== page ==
Skip Navigation

Features

  • Baby aeo

    Baby Ae‘o

    Chicks resemble their eggs with brown and off-white speckles until they obtain feathers similar to the adults.

    Learn more

  • Coot chick

    Baby ‘Alae ke‘oke‘o

    A face only a mother could love - chicks have black down, except on the head, neck and throat, where the down is reddish-orange.

    Learn More

  • Moorhen chick

    Baby ‘Alae ‘ula

    Chicks are covered with black down and have a bright red bill.

    Learn more

Visiting the Refuge

Refuge Closed

We are sorry to announce that public tours of the refuge have been cancelled for the 2013 - 2014 season. We hope future resources and operational changes will help support opportunities the Fish and Wildlife staff once hosted on behalf of wildlife and people.

About the Complex

Oahu Complex

Oahu NWRC consists of James Campbell, Pearl Harbor, and Oahu Forest NWRs.

James Campbell is managed as part of the Oahu Complex.

Learn more about the complex 

About the NWRS

National Wildlife Refuge System

#

The National Wildlife Refuge System, within the U.S. Fish and Wildlife Service, manages a national network of lands and waters set aside to conserve America’s fish, wildlife, and plants.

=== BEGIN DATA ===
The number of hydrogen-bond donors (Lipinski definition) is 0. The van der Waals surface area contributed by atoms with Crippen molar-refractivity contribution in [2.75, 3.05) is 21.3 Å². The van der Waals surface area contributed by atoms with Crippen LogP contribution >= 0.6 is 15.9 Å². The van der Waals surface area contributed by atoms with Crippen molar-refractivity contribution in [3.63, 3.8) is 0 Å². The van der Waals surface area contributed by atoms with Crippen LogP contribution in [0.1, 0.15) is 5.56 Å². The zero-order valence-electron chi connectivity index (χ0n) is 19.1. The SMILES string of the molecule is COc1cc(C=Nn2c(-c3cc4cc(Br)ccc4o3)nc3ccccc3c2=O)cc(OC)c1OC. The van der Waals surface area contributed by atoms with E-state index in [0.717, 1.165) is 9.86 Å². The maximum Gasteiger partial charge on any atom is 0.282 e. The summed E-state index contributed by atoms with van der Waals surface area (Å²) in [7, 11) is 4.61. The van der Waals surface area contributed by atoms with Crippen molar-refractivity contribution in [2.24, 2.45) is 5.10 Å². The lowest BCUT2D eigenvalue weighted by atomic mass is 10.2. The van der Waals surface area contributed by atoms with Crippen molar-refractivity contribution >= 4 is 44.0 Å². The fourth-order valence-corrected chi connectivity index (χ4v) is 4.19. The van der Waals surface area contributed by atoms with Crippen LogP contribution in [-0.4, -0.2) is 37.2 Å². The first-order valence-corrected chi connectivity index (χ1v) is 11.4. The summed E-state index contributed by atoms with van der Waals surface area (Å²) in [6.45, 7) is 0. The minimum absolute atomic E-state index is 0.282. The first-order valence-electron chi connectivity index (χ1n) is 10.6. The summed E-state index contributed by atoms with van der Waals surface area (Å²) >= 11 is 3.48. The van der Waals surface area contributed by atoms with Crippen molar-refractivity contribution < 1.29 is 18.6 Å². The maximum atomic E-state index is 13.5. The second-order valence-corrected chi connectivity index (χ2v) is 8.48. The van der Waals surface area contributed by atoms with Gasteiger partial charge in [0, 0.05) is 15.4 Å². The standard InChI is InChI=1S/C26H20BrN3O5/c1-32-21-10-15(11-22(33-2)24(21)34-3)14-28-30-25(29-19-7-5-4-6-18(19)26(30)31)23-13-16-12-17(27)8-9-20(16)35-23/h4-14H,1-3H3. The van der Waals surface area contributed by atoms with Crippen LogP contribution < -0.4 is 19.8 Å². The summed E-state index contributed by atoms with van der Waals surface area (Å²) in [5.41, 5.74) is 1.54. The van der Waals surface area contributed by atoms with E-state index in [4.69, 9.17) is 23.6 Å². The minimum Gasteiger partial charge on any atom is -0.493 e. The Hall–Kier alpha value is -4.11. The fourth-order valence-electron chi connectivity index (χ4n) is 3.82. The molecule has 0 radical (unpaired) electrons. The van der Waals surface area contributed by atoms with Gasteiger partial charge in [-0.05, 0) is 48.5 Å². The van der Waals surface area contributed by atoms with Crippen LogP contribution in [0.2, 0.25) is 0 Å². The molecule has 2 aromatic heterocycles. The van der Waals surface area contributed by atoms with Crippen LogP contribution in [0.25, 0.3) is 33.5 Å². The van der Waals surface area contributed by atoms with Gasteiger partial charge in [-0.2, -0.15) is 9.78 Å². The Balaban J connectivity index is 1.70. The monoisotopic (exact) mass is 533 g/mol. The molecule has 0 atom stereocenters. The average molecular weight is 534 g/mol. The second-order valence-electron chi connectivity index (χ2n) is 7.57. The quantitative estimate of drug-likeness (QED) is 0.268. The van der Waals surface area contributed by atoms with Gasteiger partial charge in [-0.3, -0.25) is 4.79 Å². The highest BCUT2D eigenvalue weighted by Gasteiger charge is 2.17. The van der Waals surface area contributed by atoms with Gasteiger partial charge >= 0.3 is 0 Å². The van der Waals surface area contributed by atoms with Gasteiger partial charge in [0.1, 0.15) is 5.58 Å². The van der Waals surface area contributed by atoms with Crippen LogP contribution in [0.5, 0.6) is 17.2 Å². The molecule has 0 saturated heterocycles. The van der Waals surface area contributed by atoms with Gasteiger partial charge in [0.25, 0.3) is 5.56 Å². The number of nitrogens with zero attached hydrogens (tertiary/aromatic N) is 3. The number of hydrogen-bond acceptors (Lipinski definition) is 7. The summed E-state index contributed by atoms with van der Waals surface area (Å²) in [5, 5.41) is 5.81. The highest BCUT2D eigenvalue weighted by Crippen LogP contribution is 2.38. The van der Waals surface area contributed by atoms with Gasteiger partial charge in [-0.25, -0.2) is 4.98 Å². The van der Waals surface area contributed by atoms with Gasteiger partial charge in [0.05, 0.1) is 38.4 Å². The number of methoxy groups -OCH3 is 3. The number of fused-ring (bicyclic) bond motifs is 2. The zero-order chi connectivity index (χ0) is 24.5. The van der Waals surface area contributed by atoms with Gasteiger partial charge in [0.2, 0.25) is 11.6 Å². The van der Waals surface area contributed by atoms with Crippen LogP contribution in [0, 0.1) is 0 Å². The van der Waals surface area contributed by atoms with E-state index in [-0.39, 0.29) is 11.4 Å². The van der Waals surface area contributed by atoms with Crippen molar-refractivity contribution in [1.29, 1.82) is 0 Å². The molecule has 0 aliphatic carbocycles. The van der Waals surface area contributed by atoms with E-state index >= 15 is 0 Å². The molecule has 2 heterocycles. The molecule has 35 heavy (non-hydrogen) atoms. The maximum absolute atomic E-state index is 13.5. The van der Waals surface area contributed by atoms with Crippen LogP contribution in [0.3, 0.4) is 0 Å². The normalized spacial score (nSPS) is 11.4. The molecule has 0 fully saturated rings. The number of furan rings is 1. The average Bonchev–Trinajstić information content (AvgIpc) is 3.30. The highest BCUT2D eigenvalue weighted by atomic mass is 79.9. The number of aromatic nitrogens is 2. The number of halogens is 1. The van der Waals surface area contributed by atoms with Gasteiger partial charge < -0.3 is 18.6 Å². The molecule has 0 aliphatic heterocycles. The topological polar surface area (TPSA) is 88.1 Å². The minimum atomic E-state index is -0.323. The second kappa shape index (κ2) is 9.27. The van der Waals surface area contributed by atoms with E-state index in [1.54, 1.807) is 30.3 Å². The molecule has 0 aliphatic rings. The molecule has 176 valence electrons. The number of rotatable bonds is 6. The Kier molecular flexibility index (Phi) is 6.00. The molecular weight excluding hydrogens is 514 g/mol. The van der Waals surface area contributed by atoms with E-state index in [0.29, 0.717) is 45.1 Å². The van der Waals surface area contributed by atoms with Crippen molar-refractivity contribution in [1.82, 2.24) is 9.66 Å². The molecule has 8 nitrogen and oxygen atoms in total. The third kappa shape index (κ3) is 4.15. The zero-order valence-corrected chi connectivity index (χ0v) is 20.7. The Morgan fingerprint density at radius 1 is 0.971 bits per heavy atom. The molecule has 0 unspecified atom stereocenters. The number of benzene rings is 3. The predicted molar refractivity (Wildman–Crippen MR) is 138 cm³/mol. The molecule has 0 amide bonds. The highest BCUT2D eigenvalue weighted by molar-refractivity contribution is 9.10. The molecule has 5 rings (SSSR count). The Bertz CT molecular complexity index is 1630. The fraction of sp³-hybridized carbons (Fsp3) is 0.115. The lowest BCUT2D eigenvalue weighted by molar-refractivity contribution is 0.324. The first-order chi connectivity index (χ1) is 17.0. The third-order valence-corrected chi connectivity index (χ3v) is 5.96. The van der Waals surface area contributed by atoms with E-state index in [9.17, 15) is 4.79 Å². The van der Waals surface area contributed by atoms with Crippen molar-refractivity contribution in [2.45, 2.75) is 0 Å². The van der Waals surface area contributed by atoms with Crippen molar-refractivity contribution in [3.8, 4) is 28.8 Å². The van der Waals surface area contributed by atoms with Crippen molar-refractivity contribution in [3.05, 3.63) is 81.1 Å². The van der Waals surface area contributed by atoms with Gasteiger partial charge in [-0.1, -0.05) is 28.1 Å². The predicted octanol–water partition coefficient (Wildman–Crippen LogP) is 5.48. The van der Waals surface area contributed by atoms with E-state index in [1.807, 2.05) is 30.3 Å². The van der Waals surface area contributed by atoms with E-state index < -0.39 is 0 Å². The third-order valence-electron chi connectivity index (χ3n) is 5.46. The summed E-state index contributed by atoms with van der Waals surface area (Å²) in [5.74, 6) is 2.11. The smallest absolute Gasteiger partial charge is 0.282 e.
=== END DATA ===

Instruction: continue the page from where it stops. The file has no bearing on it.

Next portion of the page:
Learn more about the NWRS  

Follow NWRS Online

 

What's Happening

  • Predator Control

    Predators introduced to Oahu are a primary threat to the endangered waterbirds and require constant attention. Mongooses, feral dogs, cats, pigs, bull frogs, and cattle egrets – all have taken a significant toll on Hawaii’s native waterbirds. An intensive, year-round predator control program has been implemented on the refuge to reduce the impact from these invasive predators.

  • Status and Movements of the Bristle-thighed Curlew

    Bristle-thighed curlew promo

    The initial phases of a project to study bristle-thighed curlews on the refuge have been completed. The project is planned to study the demographics, local and migration habitat use, and genetic make-up and relationship of this wintering population to other wintering populations and the two distinct Alaskan breeding populations.

    Bristle-thighed Curlew Report
Page Photo Credits — USFWS
Last Updated: Apr 14, 2014
Return to main navigation